Professor Masters’ contributions to education have been recognised through the award of the Australian College of Educators’ Medal in 2009 and his appointment as an Officer of the Order of Australia in 2014.
Dr Greg Oates
Dr Greg Oates is a Senior Lecturer in Mathematics Education at the University of Tasmania, Launceston, where he currently teaches pre-service teachers in primary and secondary mathematics. He is also the Programme Director for the BEd (primary) programme at UTAS. Greg is a cheerleader for mathematics and has taught maths at all levels from middle through to senior school as well as many years teaching undergraduate calculus, linear algebra and mathematics education at the University of Auckland, before moving to UTAS in 2016. His passion is the promotion of productive disposition for mathematics in teachers and students alike; to inspire a love of the beauty and power of mathematics for all.
A focus of this is the creation of “safe” classrooms, where learners can make guesses, follow their intuitions and are comfortable making mistakes in the path to better understanding. His research interests include the integration of technology into mathematics curricula; the use of technology to promote collaborative learning in mathematics; and professional development for teachers at all levels (primary to undergraduate), with a specific focus on pedagogical content knowledge (PCK) and the use of videos as a focus for lesson study.
Professor Kate Smith-Miles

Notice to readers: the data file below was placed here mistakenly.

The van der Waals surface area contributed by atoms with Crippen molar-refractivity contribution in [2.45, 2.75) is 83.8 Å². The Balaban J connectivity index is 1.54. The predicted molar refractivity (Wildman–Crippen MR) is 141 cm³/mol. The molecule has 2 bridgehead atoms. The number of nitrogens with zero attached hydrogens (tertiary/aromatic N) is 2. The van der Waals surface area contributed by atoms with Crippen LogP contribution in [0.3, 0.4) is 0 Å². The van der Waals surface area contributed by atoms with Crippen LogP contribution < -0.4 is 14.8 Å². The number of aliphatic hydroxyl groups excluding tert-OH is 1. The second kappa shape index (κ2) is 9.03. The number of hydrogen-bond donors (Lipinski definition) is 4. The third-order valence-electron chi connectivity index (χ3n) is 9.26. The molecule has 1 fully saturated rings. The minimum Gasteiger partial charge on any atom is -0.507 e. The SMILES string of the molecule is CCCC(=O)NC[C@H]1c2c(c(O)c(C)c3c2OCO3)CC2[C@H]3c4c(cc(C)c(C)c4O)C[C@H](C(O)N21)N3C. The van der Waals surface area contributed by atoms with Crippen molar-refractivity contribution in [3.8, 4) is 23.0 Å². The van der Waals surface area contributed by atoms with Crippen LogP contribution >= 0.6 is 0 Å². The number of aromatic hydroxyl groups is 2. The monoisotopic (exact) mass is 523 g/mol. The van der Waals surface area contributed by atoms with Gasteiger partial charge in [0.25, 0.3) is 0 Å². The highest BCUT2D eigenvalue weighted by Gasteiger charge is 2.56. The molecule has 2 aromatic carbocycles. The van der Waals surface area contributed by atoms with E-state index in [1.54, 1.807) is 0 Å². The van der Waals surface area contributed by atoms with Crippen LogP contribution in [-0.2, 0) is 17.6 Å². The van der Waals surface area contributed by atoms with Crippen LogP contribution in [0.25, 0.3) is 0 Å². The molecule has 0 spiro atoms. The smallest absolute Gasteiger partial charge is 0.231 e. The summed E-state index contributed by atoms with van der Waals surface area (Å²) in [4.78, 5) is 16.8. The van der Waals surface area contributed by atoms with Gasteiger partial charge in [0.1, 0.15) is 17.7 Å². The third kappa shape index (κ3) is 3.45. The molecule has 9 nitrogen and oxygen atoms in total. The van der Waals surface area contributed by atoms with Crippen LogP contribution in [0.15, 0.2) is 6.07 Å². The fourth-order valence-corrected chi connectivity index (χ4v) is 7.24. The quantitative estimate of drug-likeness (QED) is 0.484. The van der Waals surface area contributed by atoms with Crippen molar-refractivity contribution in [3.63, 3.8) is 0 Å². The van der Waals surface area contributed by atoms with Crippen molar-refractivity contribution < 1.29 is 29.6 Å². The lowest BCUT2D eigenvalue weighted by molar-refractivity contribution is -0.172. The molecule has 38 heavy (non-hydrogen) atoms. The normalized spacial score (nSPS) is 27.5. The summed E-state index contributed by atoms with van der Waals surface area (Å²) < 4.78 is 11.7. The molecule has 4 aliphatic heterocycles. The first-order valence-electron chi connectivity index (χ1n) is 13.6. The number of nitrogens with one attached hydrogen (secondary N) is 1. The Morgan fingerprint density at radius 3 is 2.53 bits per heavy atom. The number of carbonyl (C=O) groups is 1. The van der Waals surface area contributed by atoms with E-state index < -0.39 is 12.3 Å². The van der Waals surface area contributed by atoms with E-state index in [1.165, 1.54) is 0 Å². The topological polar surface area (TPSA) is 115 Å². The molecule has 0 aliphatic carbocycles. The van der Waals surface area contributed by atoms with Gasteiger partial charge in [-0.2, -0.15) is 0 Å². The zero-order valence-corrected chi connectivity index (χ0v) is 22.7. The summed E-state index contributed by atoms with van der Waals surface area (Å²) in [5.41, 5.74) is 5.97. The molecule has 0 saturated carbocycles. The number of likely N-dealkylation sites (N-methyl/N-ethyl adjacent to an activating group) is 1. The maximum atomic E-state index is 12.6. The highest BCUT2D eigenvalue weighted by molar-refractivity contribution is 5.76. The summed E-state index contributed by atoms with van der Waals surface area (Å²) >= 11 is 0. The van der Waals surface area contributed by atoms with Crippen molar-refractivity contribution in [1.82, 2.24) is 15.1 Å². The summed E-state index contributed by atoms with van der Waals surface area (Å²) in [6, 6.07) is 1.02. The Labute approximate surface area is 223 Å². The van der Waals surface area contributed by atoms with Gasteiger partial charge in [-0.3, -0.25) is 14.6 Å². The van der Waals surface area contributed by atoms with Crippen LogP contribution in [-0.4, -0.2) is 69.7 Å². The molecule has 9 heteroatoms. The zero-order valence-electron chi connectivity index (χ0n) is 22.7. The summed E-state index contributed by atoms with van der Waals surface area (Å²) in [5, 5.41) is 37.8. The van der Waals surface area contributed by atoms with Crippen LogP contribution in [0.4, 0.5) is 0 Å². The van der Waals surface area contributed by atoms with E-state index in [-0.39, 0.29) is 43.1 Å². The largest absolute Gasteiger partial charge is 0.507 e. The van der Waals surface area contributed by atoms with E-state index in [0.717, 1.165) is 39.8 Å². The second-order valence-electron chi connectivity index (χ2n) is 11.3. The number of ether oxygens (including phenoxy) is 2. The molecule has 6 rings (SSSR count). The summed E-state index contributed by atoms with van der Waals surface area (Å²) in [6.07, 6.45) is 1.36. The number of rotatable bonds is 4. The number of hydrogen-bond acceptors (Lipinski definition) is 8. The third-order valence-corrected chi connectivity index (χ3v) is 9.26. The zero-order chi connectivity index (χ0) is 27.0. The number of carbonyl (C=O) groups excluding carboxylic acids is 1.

Kate Smith-Miles is a Professor of Applied Mathematics at The University of Melbourne and holds a five-year Laureate Fellowship from the Australian Research Council. She was awarded a PhD in Electrical Engineering in 1996, following a BSc (Hons) in Mathematics, both from the University of Melbourne, and has held Professorships in three disciplines (mathematics, engineering and IT) throughout her academic career. Kate has produced over 250 publications on a variety of applied mathematics topics in modelling and optimization, with applications in fields as diverse as manufacturing design, epidemiology, neural prosthetics, computer vision, finance, and stem cell modelling. She was awarded the Australian Mathematical Society Medal in 2010, and the E. O. Tuck Medal in 2017. In 2017 she also became the first woman and first Australian to give the annual Alan Tayler Applied Mathematics lecture in its 31-year history at University of Oxford.
She has previously served as President of the Australian Mathematical Society (2016-2018), Head of the School of Mathematical Sciences at Monash University (2009-2014), Head of the School of Engineering and Information Technology at Deakin University (2006-2009), and is currently finishing a 3-year term on the Australian Research Council’s College of Experts. She is Chair of the Advisory Board for the Australian Mathematical Sciences Institute’s Choose Maths program - aiming to increase female participation in mathematics - and has created a YouTube video on “Mythbusting Mathematics”, along with public lectures to encourage all students, especially girls, to see how mathematics can shape and influence the world.